Jury awards $3.9M to family of film worker killed by train

SAVANNAH, Ga. (AP) — A jury awarded $3.9 million Monday to the family of a movie worker killed on a Georgia railroad bridge in 2014, finding the railroad’s owner shared in the blame for the deadly freight train collision even though the film crew was trespassing.

The parents of Sarah Jones sued CSX Transportation in Chatham County State Court, saying the railroad shared blame for their daughter’s death. The 27-year-old camera assistant died in the crash Feb. 20, 2014, during the first day of shooting “Midnight Rider,” an ill-fated movie about Gregg Allman of the Allman Brothers Band.

“CSX is deeply sympathetic to the terrible loss suffered by the family of Ms. Sarah Jones, but respectfully disagrees with the conclusions reached by the jury today and will appeal,” said Rob Doolittle, a spokesman at the Jacksonville, Fla.-based company.

The film’s director, Randall Miller, served a year in jail after pleading guilty to involuntary manslaughter and criminal trespassing charges. Jones’ parents, Richard and Elizabeth Jones of Columbia, South Carolina, said CSX also failed to take precautions that could have averted the crash on a trestle spanning the Altamaha River near Jesup in southeast Georgia.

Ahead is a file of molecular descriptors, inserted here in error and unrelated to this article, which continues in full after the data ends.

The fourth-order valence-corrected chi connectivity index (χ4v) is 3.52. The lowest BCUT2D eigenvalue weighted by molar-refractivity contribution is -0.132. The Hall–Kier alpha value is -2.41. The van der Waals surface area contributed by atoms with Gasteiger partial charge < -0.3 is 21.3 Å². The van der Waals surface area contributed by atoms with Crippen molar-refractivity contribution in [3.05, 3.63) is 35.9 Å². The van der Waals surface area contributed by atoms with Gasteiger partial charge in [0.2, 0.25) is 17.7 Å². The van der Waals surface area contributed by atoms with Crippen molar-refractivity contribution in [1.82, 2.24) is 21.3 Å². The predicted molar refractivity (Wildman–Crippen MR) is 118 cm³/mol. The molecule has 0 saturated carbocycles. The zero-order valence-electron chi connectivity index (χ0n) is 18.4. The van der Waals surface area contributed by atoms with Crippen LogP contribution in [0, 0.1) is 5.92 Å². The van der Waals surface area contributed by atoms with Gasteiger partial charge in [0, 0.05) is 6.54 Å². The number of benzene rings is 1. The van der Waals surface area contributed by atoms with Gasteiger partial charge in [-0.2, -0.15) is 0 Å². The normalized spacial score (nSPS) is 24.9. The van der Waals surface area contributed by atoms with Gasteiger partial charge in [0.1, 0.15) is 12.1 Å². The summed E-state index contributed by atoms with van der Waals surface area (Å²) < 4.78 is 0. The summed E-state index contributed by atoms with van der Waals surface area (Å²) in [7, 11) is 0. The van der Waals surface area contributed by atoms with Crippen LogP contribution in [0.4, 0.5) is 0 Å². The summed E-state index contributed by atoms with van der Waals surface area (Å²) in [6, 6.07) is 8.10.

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The jury in Savannah heard testimony during the civil trial that two CSX trains rolled through while the movie crew stood on both sides of the tracks within an hour before the crash, but the operators of those trains never called dispatchers to alert them. Jurors also were shown a CSX policy that train operators are expected to immediately report trespassers on its tracks and rights of way.

Jeffrey Harris, the Jones family’s attorney, also noted that the train’s brakes weren’t applied until after the locomotive struck a hospital bed the filmmakers had placed across the tracks. Actor William Hurt, hired to play Allman, had been lying in the bed before…

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